Consumer electronic goods are a little bit greener than those sold a year ago, according to a new report from Greenpeace. However, the eco-hardliner pressure group has warned that the industry could still do a whole lot more to improve its environmental footprint. Greenpeace found that fewer electronic products on the market …
Ain't that a shame?
Come back when anyone gives a shit about Greenpeace. Even its founders are starting to say it has lost the plot:
There is no problem with the use of PVC and BFRs according to industry experts and Dr Patrick Moore, one of the founders of this eco-maniac organisation
and I'm going to check with greenpeace next time I purchase some hardware.
Does anyone care?
...Didn't think so.
It Actually Saves Money and Increases Performance to be Greener
Any organization with multiple computer seats can be a lot greener by using thin clients. Thin clients are generally good for ten years of use, two or three times the life of a thick client with all its moving parts and high maintenance. That automatically cuts down negative environmental effects by a large factor and gives benefits of reduced maintenance, lower power consumption, less noise and no dust collection, smaller footprint, all big money savers and things that increase productivity.
On the server side, consolidation and virtualization will do more than any change in manufacturing technique.
For software, using FLOSS saves a lot of money and increases the lifetime of equipment because FLOSS is not in the conspiracy to force upgrades. Money saved on licences and longer lifetime of equipment can be invested in other green technology or put in the bank.
But they're shit.
"Greenpeace still a pain in the arse, says me"
"Independent charity 'me' issued a release yesterday saying "Greenpeace still persists in issuing annoying press releases to be gobbled up by a hungry media, although thankfully numbers are down on last year." A spokesman added "organisations like Greenpeace need to wake up and stop with this nonsense, it's the sanity of the planet at stake". In a recent survey (of 2 people), 100% said they wanted Greenpeace to "STFU", and 50% expressed a liking for "Steak and Kidney pie". Later, 'me' issued another release drawing attention to the fact that detectable quantities of 'chemicals' are present in Greenpeace releases, adding "In large quantities, some 'chemicals' can be dangerous, and can even be found in cancer in babies. Chemicals are also linked to smoking and crack cocaine. A recent study revealed that when rats are injected with chemicals, there is a slight possibility that they may turn into giant walruses that sing Auld Lang Syne". We asked the government for their response on this sensitive issue, and they claimed that "34% of chemicals are caused by speeding. All large companies should be nationalised immediately." "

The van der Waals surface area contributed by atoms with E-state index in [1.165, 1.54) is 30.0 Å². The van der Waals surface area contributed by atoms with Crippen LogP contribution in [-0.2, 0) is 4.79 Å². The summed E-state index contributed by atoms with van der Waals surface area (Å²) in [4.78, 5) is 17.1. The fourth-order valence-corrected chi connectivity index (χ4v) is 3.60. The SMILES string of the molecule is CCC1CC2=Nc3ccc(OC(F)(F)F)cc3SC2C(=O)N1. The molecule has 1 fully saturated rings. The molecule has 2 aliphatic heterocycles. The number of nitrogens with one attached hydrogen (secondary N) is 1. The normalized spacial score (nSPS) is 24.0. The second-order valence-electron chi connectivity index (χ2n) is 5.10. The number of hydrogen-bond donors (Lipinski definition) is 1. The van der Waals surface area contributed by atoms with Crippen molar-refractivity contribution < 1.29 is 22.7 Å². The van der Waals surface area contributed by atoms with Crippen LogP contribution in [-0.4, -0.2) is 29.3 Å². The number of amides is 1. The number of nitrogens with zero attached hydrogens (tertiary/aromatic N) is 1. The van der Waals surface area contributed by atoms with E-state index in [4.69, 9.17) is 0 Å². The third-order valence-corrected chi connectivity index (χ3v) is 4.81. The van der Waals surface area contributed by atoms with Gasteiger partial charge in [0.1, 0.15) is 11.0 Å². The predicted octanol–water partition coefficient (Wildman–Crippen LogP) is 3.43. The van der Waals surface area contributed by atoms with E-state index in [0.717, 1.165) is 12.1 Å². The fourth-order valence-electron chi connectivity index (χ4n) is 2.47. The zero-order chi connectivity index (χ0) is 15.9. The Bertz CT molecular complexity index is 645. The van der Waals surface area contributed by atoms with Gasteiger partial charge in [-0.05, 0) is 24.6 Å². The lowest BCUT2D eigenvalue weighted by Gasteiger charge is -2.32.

@ Robert Pogson
I think that government needs to step in on this issue, I know they interfere too much already in many areas, and charge recycling fees for old electronics equipment and higher fees up front for any new electronics equipment. Not a very popular idea I'm sure, but perhaps then there would be a market companies that can write fast, functional, efficient software that actually uses the potential processing power of the computers we have.
Hardware companies whose equipment is found to deteriorate too quickly, hard to define, could be charged some additional fee. This is to break the engineered obsolescence that manufactures love to build into equipment and, in my opinion, the leading down fall of North American car manufacturers.
@ Graham Jordan - if by shit you mean stable and functional you're right. Otherwise, I'd like to know what alternatives you are offering.
Unique innovation ?
What, innovation is no longer enough now ? It has to be unique innovation ?
I gather that Greenpeace has bitten the corporate speak bullet, where the meaning of the word has been beaten to a pulp by adding it willy-nilly to just about every PR puff piece made in the last ten years.
So now innovation has to be unique to be meaningful. How long until Microsoft "embraces" the new definition and "expands" its meaning the next time it moves a button around in the UI ?
After all, the true meaning of "innovation" has been just about extinguished, hasn't it ?